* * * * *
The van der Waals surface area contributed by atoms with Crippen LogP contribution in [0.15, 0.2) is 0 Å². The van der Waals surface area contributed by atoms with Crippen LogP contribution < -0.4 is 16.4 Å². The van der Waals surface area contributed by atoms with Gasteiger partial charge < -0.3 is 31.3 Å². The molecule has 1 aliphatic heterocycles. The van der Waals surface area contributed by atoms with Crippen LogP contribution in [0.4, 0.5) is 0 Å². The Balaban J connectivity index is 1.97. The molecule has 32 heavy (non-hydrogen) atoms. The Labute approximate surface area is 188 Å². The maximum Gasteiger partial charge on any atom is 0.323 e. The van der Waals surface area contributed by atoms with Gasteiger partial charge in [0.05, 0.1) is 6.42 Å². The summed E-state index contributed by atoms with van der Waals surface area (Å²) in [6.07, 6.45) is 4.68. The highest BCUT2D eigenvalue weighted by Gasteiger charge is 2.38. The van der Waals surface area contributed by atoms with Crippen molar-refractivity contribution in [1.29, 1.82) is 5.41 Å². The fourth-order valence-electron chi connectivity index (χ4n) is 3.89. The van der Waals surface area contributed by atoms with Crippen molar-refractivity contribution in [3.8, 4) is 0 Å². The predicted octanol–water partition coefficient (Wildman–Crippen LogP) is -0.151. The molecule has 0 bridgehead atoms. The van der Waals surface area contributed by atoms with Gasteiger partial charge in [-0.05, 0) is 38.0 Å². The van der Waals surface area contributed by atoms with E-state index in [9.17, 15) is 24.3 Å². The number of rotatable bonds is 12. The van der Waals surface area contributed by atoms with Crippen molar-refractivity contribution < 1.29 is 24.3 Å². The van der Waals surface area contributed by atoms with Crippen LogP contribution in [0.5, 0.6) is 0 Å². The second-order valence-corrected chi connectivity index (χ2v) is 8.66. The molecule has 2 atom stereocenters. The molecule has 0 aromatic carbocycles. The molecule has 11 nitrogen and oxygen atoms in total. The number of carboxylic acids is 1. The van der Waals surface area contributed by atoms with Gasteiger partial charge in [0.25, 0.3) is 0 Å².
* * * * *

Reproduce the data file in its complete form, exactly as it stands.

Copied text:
The van der Waals surface area contributed by atoms with Crippen LogP contribution in [0.15, 0.2) is 0 Å². The van der Waals surface area contributed by atoms with Crippen LogP contribution < -0.4 is 16.4 Å². The van der Waals surface area contributed by atoms with Gasteiger partial charge < -0.3 is 31.3 Å². The molecule has 1 aliphatic heterocycles. The van der Waals surface area contributed by atoms with Crippen LogP contribution in [0.4, 0.5) is 0 Å². The Balaban J connectivity index is 1.97. The molecule has 32 heavy (non-hydrogen) atoms. The Labute approximate surface area is 188 Å². The maximum Gasteiger partial charge on any atom is 0.323 e. The van der Waals surface area contributed by atoms with Gasteiger partial charge in [0.05, 0.1) is 6.42 Å². The summed E-state index contributed by atoms with van der Waals surface area (Å²) in [6.07, 6.45) is 4.68. The highest BCUT2D eigenvalue weighted by Gasteiger charge is 2.38. The van der Waals surface area contributed by atoms with Crippen molar-refractivity contribution in [1.29, 1.82) is 5.41 Å². The fourth-order valence-electron chi connectivity index (χ4n) is 3.89. The van der Waals surface area contributed by atoms with Crippen molar-refractivity contribution in [3.8, 4) is 0 Å². The predicted octanol–water partition coefficient (Wildman–Crippen LogP) is -0.151. The molecule has 0 bridgehead atoms. The van der Waals surface area contributed by atoms with Gasteiger partial charge in [-0.05, 0) is 38.0 Å². The van der Waals surface area contributed by atoms with E-state index in [9.17, 15) is 24.3 Å². The number of rotatable bonds is 12. The van der Waals surface area contributed by atoms with Crippen molar-refractivity contribution < 1.29 is 24.3 Å². The van der Waals surface area contributed by atoms with Crippen LogP contribution in [0.5, 0.6) is 0 Å². The second-order valence-corrected chi connectivity index (χ2v) is 8.66. The molecule has 2 atom stereocenters. The molecule has 0 aromatic carbocycles. The molecule has 11 nitrogen and oxygen atoms in total. The number of carboxylic acids is 1. The van der Waals surface area contributed by atoms with Gasteiger partial charge in [0.25, 0.3) is 0 Å².